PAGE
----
Criminal Bar Association likely to extend strike indefinitely over UK MoJ's refusal to negotiate

Some criminal barristers are opting to leave the practice entirely

Criminal Bar Association likely to extend strike indefinitely over UK MoJ's refusal to negotiate

The Criminal Bar Association (CBA) in the UK has opened ballot on whether to turn the current bi-weekly strike actions into an uninterrupted and indefinite act from September 05 onwards.

It was a move the UK government called “disappointing” as it remains firm in its refusal to enter negotiations regarding the CBA’s demand to increase the legal aid fees by 25% instead of the former’s proposed 15%.

The Ministry of Justice (MoJ) reasoned that the requested 25% would cost a “disproportionate amount” of taxpayer money that otherwise could have gone to court repairs or victim support.

“This is a disappointing decision by the Criminal Bar Association, considering criminal barristers would receive a 15% fee increase, equating to an average pay rise of £7,000 per year,” an MoJ spokesperson told The Law Society Gazette. “We have fast-tracked legislation so lawyers will start to receive the extra money from the end of September.”

The MoJ spokesperson claimed that the continued strike action would only “delay justice for victims” since the government promises to hike up pay before the end of the year, starting with Crown court guilty pleas. However, the CBA argues that it will take years before its members will reap the benefits of such increases.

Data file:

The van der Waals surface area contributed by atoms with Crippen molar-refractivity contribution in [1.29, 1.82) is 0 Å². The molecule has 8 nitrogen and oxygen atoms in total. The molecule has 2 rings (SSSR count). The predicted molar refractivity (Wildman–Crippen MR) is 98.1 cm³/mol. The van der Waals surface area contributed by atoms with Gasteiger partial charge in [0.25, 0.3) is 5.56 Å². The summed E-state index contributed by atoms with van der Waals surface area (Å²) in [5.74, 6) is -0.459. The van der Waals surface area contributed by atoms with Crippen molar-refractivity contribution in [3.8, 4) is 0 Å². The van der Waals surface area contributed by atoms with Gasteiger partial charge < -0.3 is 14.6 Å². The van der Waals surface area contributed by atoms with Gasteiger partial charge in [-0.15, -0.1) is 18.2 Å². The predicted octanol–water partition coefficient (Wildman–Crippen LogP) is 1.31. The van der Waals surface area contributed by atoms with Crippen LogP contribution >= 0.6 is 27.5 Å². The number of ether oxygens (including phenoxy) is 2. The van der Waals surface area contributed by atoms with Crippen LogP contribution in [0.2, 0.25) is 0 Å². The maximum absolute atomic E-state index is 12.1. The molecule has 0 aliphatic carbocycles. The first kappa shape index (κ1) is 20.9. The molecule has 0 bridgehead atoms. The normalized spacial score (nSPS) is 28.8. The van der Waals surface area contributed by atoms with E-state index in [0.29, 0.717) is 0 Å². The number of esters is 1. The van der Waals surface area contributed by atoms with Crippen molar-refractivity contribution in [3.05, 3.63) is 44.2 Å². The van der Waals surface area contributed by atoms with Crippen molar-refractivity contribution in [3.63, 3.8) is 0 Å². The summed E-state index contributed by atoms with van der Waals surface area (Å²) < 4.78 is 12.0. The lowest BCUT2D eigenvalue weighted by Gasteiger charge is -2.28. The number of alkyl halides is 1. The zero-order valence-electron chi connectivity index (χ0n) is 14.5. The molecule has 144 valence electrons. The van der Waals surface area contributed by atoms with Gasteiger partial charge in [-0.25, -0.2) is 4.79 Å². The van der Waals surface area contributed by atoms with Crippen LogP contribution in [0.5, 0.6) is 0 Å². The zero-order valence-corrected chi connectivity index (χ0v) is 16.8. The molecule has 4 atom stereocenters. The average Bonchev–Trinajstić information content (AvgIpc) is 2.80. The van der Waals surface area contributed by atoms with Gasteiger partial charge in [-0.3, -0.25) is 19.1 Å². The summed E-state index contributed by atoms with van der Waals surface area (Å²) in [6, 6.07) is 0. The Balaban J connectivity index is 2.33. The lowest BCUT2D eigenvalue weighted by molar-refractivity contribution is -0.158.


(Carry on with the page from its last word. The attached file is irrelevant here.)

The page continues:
Last June, the CBA said 80% of its members backed the initial 14-day walkout, which had eventually escalated to seven weeks of strike and counting as of today. The barristers did not accept any new or returned cases throughout this period.

According to the CBA, junior barristers earn below minimum wage with a median annual income of £12,220. Earnings from legal aid fell by 23% in a year, forcing over 80% of its members to go into personal debt with government support.

Now, personal debt among criminal barristers is made worse as some resort to using up savings and taking on debts to support themselves while striking.

Criminal barrister Sean Summerfield told City A.M. the juniors are willing to “see this through for as long as it takes,” while other barristers are going as far as “moving away from crime entirely” – a fact corroborated by the CBA in a meeting held last Tuesday.

“To illustrate what is at stake, in a poll of our under 7 years’ call juniors at the national Zoom meeting, a clear majority signalled that they are already preparing to leave the criminal bar unless our demands are substantially met by government,” the CBA said.

To sustain the ongoing strike, the CBA is working closely with the Bar Benevolent Association to set up a hardship fund that can easily be accessed by barristers in need.

Recent articles & video

Alternative fee arrangements possible with proper tools: AltFee chief operating officer

Privacy commissioner raises concern over proposed online streaming bill

Babin Bessner Spry leads plaintiffs in $202M commercial case

Ontario court rejects first doctor's opinion in negligence lawsuit against subsequent doctors

Saskatchewan, Ontario breweries’ identical trademarks may be confusing: Federal Court

Clyde & Co presents cyber risk offering

Most Read Articles

MLT Aikins expands Vancouver footprint with addition of litigation practice of Hakemi & Ridgedale

Roundup of law firm hires, promotions, departures: Sept. 19, 2022 update

Canada extending term of copyright protection from 50-to-70 years

BC outlines intentions to create a single regulator governing lawyers, notaries, paralegals